The election of Verderers seems to owe more to the traditions of a gentleman’s club than any real semblance of local democracy. There are five elected Verderers, elected by the 700 local landowners with rights of common (rather than the 35,000 residents of the National Park, or the approximately 500,000 residents of the wider locality), plus an additional four Verderers appointed by public authorities. These are all led by a chief Verderer, currently Lord Manners (whose father, Lord Manners, was coincidentally also chief Verderer – what are the chances?)

This group of people then essentially get to decide what’s best for the forest and everyone who visits it. Obscure sections of the decades-old New Forest Acts, along with the Countryside Act 1968, give this (barely) elected body an essential veto over any development in the forest. Trumping almost entirely the ability of the National Park Authorities to fulfil the statutory purposes of the National Park. 

Equal representation

Of course, commoning is an important – indeed vital – part of the culture and heritage, and the future, of the New Forest. The question is more whether a tiny minority of vested interests should have such a level of influence (a literal veto) on the administration and management of publicly owned land within a National Park – dedicated as such for the benefit of the nation, and without any real democratic accountability to the wider local community.

The current system of governance for National Parks should be reformed substantially

National Landscapes Review 2019

Anyone who has read the recent independent review of National Landscapes would see the issues here. Julian Glover discusses how:

“The current system of governance for National Parks (and, as we’ll explore later, AONBs) should be reformed substantially. Time after time we have heard and seen that National Park boards are too big, do not do a good job in setting a strategic direction and are deeply unrepresentative of England’s diverse communities. Of the almost 1,000 people on National Park and AONB boards today, the great majority are male, many are of retirement age and a tiny fraction are of black, Asian or minority ethnicities. This is wrong for organisations which are funded by the nation to serve everyone.”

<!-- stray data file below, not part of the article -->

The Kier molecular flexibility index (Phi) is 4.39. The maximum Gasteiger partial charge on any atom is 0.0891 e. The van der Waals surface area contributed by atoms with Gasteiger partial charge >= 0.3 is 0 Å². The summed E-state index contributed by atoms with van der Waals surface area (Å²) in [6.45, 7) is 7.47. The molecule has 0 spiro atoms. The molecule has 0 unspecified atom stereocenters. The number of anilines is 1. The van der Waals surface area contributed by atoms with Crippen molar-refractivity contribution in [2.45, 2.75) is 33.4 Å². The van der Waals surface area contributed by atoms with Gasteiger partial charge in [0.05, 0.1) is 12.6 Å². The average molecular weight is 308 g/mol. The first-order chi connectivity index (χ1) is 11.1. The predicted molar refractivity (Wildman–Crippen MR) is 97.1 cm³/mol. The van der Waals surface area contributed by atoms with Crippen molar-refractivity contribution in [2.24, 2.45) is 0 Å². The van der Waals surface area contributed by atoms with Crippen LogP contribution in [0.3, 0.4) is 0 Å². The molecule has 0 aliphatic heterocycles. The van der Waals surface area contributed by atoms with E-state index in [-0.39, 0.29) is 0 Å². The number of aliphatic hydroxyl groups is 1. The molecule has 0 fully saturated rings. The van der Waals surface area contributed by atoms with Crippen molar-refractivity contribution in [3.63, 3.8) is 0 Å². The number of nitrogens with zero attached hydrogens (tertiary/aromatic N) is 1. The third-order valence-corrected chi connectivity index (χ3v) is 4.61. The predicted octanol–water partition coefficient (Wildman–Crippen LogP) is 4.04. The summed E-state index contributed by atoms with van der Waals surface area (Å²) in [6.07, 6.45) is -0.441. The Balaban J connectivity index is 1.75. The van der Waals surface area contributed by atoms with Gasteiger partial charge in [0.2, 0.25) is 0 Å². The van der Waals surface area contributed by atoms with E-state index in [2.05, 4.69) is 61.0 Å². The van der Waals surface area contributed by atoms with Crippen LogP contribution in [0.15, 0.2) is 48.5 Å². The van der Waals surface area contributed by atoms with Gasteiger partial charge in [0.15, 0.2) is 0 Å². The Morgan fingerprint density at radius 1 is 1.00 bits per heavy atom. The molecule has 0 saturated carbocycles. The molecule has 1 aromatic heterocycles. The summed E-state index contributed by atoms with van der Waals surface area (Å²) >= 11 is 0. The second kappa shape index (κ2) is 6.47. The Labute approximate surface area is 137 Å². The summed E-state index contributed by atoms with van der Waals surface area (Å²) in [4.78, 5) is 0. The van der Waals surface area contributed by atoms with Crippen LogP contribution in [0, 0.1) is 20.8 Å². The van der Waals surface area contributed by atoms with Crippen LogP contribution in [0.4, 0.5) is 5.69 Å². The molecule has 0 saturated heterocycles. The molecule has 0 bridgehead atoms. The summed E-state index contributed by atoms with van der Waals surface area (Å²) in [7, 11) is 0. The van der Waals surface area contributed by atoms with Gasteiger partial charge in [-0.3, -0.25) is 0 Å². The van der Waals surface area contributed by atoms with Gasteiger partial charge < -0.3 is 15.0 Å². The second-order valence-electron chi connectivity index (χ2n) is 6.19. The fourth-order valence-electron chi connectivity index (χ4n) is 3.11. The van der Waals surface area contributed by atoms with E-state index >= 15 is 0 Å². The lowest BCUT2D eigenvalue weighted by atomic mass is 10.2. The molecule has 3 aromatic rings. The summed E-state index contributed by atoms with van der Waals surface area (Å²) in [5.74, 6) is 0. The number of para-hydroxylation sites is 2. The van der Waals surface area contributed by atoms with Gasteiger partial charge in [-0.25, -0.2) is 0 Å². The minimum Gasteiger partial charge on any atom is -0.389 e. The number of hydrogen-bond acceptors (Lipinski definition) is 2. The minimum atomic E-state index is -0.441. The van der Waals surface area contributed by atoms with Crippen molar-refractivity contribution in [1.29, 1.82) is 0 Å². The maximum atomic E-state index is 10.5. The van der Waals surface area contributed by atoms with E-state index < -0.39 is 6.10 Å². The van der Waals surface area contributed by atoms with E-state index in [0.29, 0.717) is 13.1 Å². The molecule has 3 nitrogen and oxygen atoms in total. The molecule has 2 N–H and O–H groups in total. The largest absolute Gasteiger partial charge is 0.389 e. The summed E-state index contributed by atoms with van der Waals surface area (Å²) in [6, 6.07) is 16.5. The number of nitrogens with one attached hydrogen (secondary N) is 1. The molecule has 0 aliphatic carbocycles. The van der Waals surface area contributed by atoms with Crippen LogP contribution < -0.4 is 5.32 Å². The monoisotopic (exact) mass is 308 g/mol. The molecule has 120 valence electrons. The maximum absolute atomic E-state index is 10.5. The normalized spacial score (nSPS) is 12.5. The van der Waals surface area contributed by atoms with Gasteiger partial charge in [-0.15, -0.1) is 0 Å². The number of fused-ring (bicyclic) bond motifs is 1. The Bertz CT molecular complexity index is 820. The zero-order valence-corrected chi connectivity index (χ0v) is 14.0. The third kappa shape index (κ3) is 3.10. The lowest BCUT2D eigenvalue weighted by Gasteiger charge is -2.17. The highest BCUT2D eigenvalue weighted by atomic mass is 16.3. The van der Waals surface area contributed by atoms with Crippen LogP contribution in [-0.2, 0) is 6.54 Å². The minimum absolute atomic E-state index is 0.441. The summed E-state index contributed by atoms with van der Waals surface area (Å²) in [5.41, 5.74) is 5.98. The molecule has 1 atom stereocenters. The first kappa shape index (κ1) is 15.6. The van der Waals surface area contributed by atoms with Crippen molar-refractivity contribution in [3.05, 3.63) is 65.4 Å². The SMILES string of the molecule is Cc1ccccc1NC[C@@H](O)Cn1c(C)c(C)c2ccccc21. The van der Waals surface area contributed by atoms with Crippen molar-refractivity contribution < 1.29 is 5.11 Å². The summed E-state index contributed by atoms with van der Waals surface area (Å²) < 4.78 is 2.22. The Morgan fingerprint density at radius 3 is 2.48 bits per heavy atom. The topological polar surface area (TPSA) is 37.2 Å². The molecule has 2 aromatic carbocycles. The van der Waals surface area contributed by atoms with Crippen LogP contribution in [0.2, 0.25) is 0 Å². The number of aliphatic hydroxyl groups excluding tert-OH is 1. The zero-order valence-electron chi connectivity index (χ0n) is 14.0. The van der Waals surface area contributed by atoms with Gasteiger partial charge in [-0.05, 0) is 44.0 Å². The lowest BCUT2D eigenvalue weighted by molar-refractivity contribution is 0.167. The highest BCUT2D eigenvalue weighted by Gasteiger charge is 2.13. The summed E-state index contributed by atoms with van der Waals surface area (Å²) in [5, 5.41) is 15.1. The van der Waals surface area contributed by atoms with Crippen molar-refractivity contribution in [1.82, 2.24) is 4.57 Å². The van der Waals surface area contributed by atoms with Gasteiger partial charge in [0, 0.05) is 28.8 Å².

If that’s true of National Park Authorities across England, then the message can only be magnified by the issues in the New Forest, where the restricted election mandate leads to such a tiny percentage of the local community electing a body with quasi-judicial functions and powers to control how public land is used for the benefit of the nation.

Of course, that also means that there are a whole stack of competing organisations with statutory authority regarding the New Forest: Forestry England, the Verderers, New Forest National Park Authority, New Forest District Council, Hampshire County Council, plus of course another thirty-seven parish and town councils.  But for some reason, none of them seems to hold quite as much weight, or anywhere near as much as an opinion on the issue of cycling, as the Verderers.

‘Townies vs country folk’?

And make no mistake, this isn’t a ‘townies versus traditional country folk’ issue.

I myself am the epitome of that background: I grew up around farming and gamekeeping and went on to train in forest and wildlife management, but am also a lifelong keen mountain biker with a veritable lust for adventure and deeper connection with nature. In fact, when you get down to it, it’s arguable that many mountain bikers are much closer to ‘ramblers on wheels’, or at least hikers than the ‘Lycra lout’ fantasy that the Verderers and their friends seem so keen to obsess over.